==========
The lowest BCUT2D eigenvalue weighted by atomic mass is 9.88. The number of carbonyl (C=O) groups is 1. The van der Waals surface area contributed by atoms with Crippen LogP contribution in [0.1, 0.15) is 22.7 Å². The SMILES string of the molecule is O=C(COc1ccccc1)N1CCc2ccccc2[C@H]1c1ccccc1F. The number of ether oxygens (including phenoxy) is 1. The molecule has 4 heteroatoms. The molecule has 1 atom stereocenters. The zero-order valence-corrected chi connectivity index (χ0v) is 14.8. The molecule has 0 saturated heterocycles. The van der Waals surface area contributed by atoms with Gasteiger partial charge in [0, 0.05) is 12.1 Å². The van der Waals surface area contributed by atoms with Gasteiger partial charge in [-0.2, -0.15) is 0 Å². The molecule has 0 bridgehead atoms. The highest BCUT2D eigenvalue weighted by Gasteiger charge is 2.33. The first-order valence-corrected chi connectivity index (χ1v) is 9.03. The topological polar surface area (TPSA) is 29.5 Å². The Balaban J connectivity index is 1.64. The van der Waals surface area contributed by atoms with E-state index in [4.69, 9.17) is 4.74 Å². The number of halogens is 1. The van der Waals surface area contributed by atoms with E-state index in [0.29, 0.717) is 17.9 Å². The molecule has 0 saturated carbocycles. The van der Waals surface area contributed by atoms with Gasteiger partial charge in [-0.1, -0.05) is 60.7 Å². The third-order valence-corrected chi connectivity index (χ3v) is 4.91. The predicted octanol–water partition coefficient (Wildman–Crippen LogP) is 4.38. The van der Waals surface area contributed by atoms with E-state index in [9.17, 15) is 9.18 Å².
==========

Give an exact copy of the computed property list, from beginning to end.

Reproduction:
The lowest BCUT2D eigenvalue weighted by atomic mass is 9.88. The number of carbonyl (C=O) groups is 1. The van der Waals surface area contributed by atoms with Crippen LogP contribution in [0.1, 0.15) is 22.7 Å². The SMILES string of the molecule is O=C(COc1ccccc1)N1CCc2ccccc2[C@H]1c1ccccc1F. The number of ether oxygens (including phenoxy) is 1. The molecule has 4 heteroatoms. The molecule has 1 atom stereocenters. The zero-order valence-corrected chi connectivity index (χ0v) is 14.8. The molecule has 0 saturated heterocycles. The van der Waals surface area contributed by atoms with Gasteiger partial charge in [0, 0.05) is 12.1 Å². The van der Waals surface area contributed by atoms with Gasteiger partial charge in [-0.2, -0.15) is 0 Å². The molecule has 0 bridgehead atoms. The highest BCUT2D eigenvalue weighted by Gasteiger charge is 2.33. The first-order valence-corrected chi connectivity index (χ1v) is 9.03. The topological polar surface area (TPSA) is 29.5 Å². The Balaban J connectivity index is 1.64. The van der Waals surface area contributed by atoms with E-state index in [4.69, 9.17) is 4.74 Å². The number of halogens is 1. The van der Waals surface area contributed by atoms with E-state index in [0.29, 0.717) is 17.9 Å². The molecule has 0 saturated carbocycles. The van der Waals surface area contributed by atoms with Gasteiger partial charge in [-0.1, -0.05) is 60.7 Å². The third-order valence-corrected chi connectivity index (χ3v) is 4.91. The predicted octanol–water partition coefficient (Wildman–Crippen LogP) is 4.38. The van der Waals surface area contributed by atoms with E-state index in [9.17, 15) is 9.18 Å².